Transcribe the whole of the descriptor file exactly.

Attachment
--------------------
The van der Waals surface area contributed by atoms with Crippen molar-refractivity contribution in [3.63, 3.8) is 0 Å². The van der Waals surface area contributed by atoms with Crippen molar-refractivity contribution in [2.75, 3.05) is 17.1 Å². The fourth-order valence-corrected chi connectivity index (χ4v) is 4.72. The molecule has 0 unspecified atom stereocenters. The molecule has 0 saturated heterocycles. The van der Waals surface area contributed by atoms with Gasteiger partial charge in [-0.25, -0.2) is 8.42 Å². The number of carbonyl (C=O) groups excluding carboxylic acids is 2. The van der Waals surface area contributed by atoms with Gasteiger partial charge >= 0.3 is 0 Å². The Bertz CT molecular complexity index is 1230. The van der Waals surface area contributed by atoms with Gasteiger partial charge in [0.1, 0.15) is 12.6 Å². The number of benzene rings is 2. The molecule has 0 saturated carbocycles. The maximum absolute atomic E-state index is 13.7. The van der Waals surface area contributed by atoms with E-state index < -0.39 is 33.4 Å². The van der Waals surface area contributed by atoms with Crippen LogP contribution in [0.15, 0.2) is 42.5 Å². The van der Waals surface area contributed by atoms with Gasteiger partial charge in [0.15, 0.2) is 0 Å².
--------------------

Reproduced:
The van der Waals surface area contributed by atoms with Crippen molar-refractivity contribution in [3.63, 3.8) is 0 Å². The van der Waals surface area contributed by atoms with Crippen molar-refractivity contribution in [2.75, 3.05) is 17.1 Å². The fourth-order valence-corrected chi connectivity index (χ4v) is 4.72. The molecule has 0 unspecified atom stereocenters. The molecule has 0 saturated heterocycles. The van der Waals surface area contributed by atoms with Gasteiger partial charge in [-0.25, -0.2) is 8.42 Å². The number of carbonyl (C=O) groups excluding carboxylic acids is 2. The van der Waals surface area contributed by atoms with Gasteiger partial charge >= 0.3 is 0 Å². The Bertz CT molecular complexity index is 1230. The van der Waals surface area contributed by atoms with Gasteiger partial charge in [0.1, 0.15) is 12.6 Å². The number of benzene rings is 2. The molecule has 0 saturated carbocycles. The maximum absolute atomic E-state index is 13.7. The van der Waals surface area contributed by atoms with E-state index < -0.39 is 33.4 Å². The van der Waals surface area contributed by atoms with Crippen LogP contribution in [0.15, 0.2) is 42.5 Å². The van der Waals surface area contributed by atoms with Gasteiger partial charge in [0.15, 0.2) is 0 Å².